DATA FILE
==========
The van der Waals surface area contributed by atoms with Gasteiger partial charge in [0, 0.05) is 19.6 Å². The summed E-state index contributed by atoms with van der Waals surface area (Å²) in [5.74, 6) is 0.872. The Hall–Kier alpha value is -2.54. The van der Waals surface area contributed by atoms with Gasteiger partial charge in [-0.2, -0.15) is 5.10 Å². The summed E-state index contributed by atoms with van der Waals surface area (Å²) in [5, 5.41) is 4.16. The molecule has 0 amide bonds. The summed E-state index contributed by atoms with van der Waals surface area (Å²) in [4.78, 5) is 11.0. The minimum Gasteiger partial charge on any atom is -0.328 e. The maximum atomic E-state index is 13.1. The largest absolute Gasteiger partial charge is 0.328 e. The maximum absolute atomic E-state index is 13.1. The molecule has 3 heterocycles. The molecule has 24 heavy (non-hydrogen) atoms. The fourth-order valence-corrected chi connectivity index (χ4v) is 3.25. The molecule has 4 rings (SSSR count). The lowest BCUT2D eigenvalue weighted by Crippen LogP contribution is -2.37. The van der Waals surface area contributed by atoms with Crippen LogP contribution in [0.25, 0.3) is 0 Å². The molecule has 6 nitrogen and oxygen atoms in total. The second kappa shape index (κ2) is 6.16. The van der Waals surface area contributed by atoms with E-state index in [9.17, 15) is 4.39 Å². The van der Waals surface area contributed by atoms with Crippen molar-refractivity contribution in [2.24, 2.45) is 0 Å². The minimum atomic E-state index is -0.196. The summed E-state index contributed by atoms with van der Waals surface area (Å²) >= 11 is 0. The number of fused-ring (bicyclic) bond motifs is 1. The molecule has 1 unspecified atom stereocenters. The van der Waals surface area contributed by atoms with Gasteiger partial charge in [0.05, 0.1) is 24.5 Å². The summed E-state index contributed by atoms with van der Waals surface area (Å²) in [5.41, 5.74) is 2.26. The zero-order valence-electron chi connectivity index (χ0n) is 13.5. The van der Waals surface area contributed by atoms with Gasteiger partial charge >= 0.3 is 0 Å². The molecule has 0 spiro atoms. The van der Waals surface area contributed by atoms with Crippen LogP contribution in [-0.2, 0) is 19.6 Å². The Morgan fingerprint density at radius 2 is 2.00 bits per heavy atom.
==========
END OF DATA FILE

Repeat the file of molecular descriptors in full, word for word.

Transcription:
The van der Waals surface area contributed by atoms with Gasteiger partial charge in [0, 0.05) is 19.6 Å². The summed E-state index contributed by atoms with van der Waals surface area (Å²) in [5.74, 6) is 0.872. The Hall–Kier alpha value is -2.54. The van der Waals surface area contributed by atoms with Gasteiger partial charge in [-0.2, -0.15) is 5.10 Å². The summed E-state index contributed by atoms with van der Waals surface area (Å²) in [5, 5.41) is 4.16. The molecule has 0 amide bonds. The summed E-state index contributed by atoms with van der Waals surface area (Å²) in [4.78, 5) is 11.0. The minimum Gasteiger partial charge on any atom is -0.328 e. The maximum atomic E-state index is 13.1. The largest absolute Gasteiger partial charge is 0.328 e. The maximum absolute atomic E-state index is 13.1. The molecule has 3 heterocycles. The molecule has 24 heavy (non-hydrogen) atoms. The fourth-order valence-corrected chi connectivity index (χ4v) is 3.25. The molecule has 4 rings (SSSR count). The lowest BCUT2D eigenvalue weighted by Crippen LogP contribution is -2.37. The van der Waals surface area contributed by atoms with Crippen LogP contribution in [0.25, 0.3) is 0 Å². The molecule has 6 nitrogen and oxygen atoms in total. The second kappa shape index (κ2) is 6.16. The van der Waals surface area contributed by atoms with E-state index in [9.17, 15) is 4.39 Å². The van der Waals surface area contributed by atoms with Crippen molar-refractivity contribution in [2.24, 2.45) is 0 Å². The minimum atomic E-state index is -0.196. The summed E-state index contributed by atoms with van der Waals surface area (Å²) >= 11 is 0. The number of fused-ring (bicyclic) bond motifs is 1. The molecule has 1 unspecified atom stereocenters. The van der Waals surface area contributed by atoms with Gasteiger partial charge in [0.05, 0.1) is 24.5 Å². The summed E-state index contributed by atoms with van der Waals surface area (Å²) in [5.41, 5.74) is 2.26. The zero-order valence-electron chi connectivity index (χ0n) is 13.5. The van der Waals surface area contributed by atoms with Gasteiger partial charge >= 0.3 is 0 Å². The molecule has 0 spiro atoms. The van der Waals surface area contributed by atoms with Crippen LogP contribution in [-0.2, 0) is 19.6 Å². The Morgan fingerprint density at radius 2 is 2.00 bits per heavy atom.